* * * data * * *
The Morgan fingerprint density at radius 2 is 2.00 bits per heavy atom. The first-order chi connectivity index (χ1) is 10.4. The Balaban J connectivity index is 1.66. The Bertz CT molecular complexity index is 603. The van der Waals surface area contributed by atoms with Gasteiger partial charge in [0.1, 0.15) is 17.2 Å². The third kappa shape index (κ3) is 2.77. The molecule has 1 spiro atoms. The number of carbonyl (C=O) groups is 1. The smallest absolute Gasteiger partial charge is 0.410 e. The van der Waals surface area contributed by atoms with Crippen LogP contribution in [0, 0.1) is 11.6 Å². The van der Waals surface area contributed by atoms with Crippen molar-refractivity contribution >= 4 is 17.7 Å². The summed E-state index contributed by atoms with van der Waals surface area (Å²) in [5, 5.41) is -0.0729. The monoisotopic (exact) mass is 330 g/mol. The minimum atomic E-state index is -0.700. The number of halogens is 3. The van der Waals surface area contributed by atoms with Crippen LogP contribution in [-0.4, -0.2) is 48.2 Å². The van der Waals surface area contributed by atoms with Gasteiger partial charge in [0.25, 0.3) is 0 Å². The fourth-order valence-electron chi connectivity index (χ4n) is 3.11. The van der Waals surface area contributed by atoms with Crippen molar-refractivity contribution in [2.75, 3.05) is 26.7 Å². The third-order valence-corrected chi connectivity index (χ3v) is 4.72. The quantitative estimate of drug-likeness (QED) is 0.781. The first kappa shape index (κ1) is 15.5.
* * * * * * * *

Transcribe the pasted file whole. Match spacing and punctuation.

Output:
The Morgan fingerprint density at radius 2 is 2.00 bits per heavy atom. The first-order chi connectivity index (χ1) is 10.4. The Balaban J connectivity index is 1.66. The Bertz CT molecular complexity index is 603. The van der Waals surface area contributed by atoms with Gasteiger partial charge in [0.1, 0.15) is 17.2 Å². The third kappa shape index (κ3) is 2.77. The molecule has 1 spiro atoms. The number of carbonyl (C=O) groups is 1. The smallest absolute Gasteiger partial charge is 0.410 e. The van der Waals surface area contributed by atoms with Crippen LogP contribution in [0, 0.1) is 11.6 Å². The van der Waals surface area contributed by atoms with Crippen molar-refractivity contribution >= 4 is 17.7 Å². The summed E-state index contributed by atoms with van der Waals surface area (Å²) in [5, 5.41) is -0.0729. The monoisotopic (exact) mass is 330 g/mol. The minimum atomic E-state index is -0.700. The number of halogens is 3. The van der Waals surface area contributed by atoms with Crippen LogP contribution in [-0.4, -0.2) is 48.2 Å². The van der Waals surface area contributed by atoms with Gasteiger partial charge in [0.25, 0.3) is 0 Å². The fourth-order valence-electron chi connectivity index (χ4n) is 3.11. The van der Waals surface area contributed by atoms with Crippen molar-refractivity contribution in [2.75, 3.05) is 26.7 Å². The third-order valence-corrected chi connectivity index (χ3v) is 4.72. The quantitative estimate of drug-likeness (QED) is 0.781. The first kappa shape index (κ1) is 15.5.